Proficiency by proxy: language proficiency and test preparation

Photo by Nguyen Dang Hoang Nhu on Unsplash

I wonder if your school offers test prep classes for any of the English language tests that are intended to indicate a person’s readiness for academic study in English or to succeed in a professional or daily life in English? Test prep classes – and the test prep industry – have always struck me as being a little strange. What are these tests for? In my naive moments I think they are meant to give a snapshot of a person’s language proficiency at a particular point in time. Looking at a test result, we are supposed to be able to say that on such and such a date, the test-taker’s English was at a certain level of proficiency.

A complication arises because of test preparation. By intensively focusing on the test itself prior to taking it, a learner ‘hacks’ the test so that it may not give a true indication of the learner’s level. The result then is not an indication of the person’s English level on a given date, but of the person’s ability to get a certain score on the test on that date. And the score is everything – because scores have a gatekeeping function for higher education and other purposes, the aim of the learner becomes the score rather than English proficiency as such. The number is a proxy for English proficiency and is treated by gatekeepers as a substitute for actual knowledge about English proficiency.

Now, it isn’t true to say that English proficiency tests have no relationship to English proficiency, but in my experience, a test score that was gained through test prep classes, coaching, and individual study may make learners appear more proficient than they really are. Anectodally, I think we all know of the students who arrived at an institution with a qualifying English test score but who were not able to handle the demands of the English language academic environment. This may have a lot to do with whether the test is truly valid, that is, whether its scores indicate what they are purported to indicate.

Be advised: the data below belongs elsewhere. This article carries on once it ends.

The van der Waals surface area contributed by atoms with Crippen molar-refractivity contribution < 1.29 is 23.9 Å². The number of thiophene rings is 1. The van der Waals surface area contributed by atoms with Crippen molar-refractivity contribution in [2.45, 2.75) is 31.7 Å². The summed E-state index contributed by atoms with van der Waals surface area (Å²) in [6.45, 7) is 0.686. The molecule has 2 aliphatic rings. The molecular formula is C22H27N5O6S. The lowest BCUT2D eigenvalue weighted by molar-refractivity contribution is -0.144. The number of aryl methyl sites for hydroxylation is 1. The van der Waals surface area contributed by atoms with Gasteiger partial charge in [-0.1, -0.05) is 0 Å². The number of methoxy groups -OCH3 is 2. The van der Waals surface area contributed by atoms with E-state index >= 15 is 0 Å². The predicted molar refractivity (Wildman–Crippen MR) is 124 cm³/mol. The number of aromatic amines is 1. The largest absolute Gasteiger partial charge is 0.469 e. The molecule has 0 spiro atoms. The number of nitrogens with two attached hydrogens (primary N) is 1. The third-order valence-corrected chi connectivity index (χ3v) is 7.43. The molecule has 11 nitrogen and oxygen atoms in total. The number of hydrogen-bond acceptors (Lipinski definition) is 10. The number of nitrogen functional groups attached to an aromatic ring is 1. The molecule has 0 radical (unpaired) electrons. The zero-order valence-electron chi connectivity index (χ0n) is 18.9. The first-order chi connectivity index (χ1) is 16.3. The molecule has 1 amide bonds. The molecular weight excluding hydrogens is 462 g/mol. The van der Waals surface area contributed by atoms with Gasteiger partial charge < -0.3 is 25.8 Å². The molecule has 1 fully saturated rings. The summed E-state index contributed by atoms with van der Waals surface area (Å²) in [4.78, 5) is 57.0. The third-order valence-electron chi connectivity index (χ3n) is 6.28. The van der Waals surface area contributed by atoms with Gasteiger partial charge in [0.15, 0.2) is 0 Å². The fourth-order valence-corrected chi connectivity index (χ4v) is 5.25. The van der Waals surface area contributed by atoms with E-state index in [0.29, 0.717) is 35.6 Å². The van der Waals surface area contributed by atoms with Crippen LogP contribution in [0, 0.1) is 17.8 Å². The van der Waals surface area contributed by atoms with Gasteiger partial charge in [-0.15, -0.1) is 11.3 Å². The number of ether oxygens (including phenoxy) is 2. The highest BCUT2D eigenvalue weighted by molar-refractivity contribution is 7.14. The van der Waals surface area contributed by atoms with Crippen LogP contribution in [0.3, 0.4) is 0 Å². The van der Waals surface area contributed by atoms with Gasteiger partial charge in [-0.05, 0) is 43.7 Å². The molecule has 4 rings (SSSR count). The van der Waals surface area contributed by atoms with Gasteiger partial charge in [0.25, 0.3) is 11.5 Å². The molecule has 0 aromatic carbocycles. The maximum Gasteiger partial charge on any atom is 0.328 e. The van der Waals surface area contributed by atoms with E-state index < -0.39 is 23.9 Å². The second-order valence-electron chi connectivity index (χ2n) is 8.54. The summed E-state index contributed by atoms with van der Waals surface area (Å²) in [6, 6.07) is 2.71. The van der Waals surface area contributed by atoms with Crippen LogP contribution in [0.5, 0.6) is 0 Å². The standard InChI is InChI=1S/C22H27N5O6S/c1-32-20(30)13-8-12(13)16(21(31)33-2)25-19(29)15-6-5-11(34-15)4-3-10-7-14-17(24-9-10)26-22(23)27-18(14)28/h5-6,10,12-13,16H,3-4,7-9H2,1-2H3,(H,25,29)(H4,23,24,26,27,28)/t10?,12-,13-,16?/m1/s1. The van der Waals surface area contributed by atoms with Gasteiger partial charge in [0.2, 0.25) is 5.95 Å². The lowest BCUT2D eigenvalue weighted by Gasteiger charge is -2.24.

Test preparation can be beneficial for language learning, of course. In my own experience, preparing for Japanese proficiency tests gave me motivation and no doubt improved my vocabulary, grammar, and (under controlled conditions) listening ability. Yet even when I passed at a high level – sufficient to be accepted to a Japanese university – I knew that I wasn’t equipped linguistically to handle that level of language. I had prepared intensively to perform well on a limited and somewhat predictable range of tasks.

In spite of these concerns, test prep will continue to thrive because, well, everybody’s doing it and learners put themselves at a disadvantage if they don’t. I hope that as a field we will try to keep language test preparation in its appropriate place, connected to a genuine effort to build practical language knowledge and skills, and never an end in itself, chasing proficiency by proxy.